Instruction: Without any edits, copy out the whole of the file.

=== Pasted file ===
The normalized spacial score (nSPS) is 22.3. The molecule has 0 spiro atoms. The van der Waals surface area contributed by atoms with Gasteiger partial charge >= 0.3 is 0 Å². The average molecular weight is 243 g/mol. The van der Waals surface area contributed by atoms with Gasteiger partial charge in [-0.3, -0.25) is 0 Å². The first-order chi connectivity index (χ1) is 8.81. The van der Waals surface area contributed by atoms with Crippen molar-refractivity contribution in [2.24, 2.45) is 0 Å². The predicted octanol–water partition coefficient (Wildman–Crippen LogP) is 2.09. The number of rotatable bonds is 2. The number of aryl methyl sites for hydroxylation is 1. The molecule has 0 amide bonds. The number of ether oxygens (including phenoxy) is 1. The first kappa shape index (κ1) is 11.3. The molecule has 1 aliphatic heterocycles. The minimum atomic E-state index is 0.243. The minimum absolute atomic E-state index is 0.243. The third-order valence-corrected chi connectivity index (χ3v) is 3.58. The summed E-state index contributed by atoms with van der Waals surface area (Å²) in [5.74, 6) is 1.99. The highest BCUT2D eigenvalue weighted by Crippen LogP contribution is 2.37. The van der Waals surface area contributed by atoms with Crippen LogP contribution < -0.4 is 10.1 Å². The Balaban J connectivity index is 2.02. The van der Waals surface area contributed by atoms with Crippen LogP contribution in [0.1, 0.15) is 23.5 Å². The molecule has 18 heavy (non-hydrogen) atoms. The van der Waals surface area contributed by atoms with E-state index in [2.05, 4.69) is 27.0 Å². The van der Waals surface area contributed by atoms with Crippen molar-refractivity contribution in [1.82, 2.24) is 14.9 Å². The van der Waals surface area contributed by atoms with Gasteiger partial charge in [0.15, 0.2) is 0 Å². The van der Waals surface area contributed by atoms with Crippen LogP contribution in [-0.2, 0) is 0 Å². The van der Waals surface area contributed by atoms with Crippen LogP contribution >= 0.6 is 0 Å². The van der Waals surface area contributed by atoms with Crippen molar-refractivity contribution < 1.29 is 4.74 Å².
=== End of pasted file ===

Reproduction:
The normalized spacial score (nSPS) is 22.3. The molecule has 0 spiro atoms. The van der Waals surface area contributed by atoms with Gasteiger partial charge >= 0.3 is 0 Å². The average molecular weight is 243 g/mol. The van der Waals surface area contributed by atoms with Gasteiger partial charge in [-0.3, -0.25) is 0 Å². The first-order chi connectivity index (χ1) is 8.81. The van der Waals surface area contributed by atoms with Crippen molar-refractivity contribution in [2.24, 2.45) is 0 Å². The predicted octanol–water partition coefficient (Wildman–Crippen LogP) is 2.09. The number of rotatable bonds is 2. The number of aryl methyl sites for hydroxylation is 1. The molecule has 0 amide bonds. The number of ether oxygens (including phenoxy) is 1. The first kappa shape index (κ1) is 11.3. The molecule has 1 aliphatic heterocycles. The minimum atomic E-state index is 0.243. The minimum absolute atomic E-state index is 0.243. The third-order valence-corrected chi connectivity index (χ3v) is 3.58. The summed E-state index contributed by atoms with van der Waals surface area (Å²) in [5.74, 6) is 1.99. The highest BCUT2D eigenvalue weighted by Crippen LogP contribution is 2.37. The van der Waals surface area contributed by atoms with Crippen LogP contribution < -0.4 is 10.1 Å². The Balaban J connectivity index is 2.02. The van der Waals surface area contributed by atoms with Crippen LogP contribution in [0.1, 0.15) is 23.5 Å². The molecule has 18 heavy (non-hydrogen) atoms. The van der Waals surface area contributed by atoms with E-state index in [2.05, 4.69) is 27.0 Å². The van der Waals surface area contributed by atoms with Crippen molar-refractivity contribution in [1.82, 2.24) is 14.9 Å². The van der Waals surface area contributed by atoms with Gasteiger partial charge in [0.15, 0.2) is 0 Å². The van der Waals surface area contributed by atoms with Crippen LogP contribution in [-0.2, 0) is 0 Å². The van der Waals surface area contributed by atoms with Crippen LogP contribution >= 0.6 is 0 Å². The van der Waals surface area contributed by atoms with Crippen molar-refractivity contribution < 1.29 is 4.74 Å².